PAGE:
After the wedding bells stop ringing bills starts flowing. Many newlyweds find themselves drowning in debt, unpaid bills and loans. This puts unnecessary pressure on a relationship and it makes most people tense and touchy.
Jacob Mfizi is a 46-year-old business man and father of three who said he lavishly spent all his money on his wedding day. As if that wasn’t dicey enough, he acquired two huge bank loans, borrowed from friends and family.
“My wedding day was a success, but the following morning the landlady came to collect her rent money. Somewhere along the wedding preparations I totally forgot that I was in a rented house! I was given two weeks to pay the rent, I failed and I was practically thrown-out!” he recalls.
Although wedding debts put extra pressure on newlyweds, they offer the opportunity for couples to exercise their ability to talk about money.
Several couples plunge into wedding debts to impress but this doesn’t always have to be the case—it can be avoided.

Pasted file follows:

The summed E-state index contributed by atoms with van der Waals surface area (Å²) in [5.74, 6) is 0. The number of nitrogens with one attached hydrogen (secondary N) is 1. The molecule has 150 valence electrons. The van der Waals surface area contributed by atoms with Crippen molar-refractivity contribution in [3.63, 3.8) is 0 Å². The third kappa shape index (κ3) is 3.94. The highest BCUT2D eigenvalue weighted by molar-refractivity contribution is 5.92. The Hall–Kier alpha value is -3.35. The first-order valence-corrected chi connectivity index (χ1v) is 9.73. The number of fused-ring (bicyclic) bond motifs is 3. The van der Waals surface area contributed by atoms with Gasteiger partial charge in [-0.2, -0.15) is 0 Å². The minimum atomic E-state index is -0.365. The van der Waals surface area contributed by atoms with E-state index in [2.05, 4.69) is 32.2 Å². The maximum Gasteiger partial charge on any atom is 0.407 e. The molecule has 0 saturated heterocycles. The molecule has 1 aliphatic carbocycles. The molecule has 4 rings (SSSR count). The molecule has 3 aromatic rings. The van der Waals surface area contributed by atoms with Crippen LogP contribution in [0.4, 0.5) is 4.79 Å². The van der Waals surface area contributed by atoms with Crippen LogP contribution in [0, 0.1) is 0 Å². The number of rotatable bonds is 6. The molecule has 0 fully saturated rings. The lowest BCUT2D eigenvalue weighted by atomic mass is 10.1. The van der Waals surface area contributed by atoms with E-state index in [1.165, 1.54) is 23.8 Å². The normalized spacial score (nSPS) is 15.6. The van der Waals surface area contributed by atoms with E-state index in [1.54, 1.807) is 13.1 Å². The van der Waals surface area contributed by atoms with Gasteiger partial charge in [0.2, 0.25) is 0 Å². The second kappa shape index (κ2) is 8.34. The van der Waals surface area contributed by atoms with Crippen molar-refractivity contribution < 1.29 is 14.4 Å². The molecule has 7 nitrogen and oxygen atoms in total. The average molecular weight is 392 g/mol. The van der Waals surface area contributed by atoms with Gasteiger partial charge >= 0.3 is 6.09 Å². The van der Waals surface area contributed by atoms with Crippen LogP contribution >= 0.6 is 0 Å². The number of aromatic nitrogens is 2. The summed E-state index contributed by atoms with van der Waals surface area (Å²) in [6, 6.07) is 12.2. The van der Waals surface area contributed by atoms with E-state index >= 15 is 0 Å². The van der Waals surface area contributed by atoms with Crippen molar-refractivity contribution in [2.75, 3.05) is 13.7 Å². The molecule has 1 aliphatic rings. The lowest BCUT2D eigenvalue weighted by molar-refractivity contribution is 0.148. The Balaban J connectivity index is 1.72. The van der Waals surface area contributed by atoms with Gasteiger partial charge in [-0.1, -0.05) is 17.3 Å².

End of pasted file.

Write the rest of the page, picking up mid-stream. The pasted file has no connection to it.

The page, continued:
“Most people nowadays are showy, they do everything to impress!” said Micheal Karengera, the pastor of True Vine Church in Nyakabanda.
“Just to ‘keep class’, they drain all their financial sources on their wedding day. Some go an extra mile and sell their assets like pieces of land just to make a classy wedding, all in the name of showing-off,” Karengera said.
However, there’s a brighter side to wedding debts: Being in debt as newlyweds teaches you how to live on a budget. Living within your means helps you stay out of debt, get through the leaner times more easily and help your marriage.
If you are planning to tie the knot soon but you are not financially muscular, you can still have a decent wedding and still manage to smile the following day—Debt free!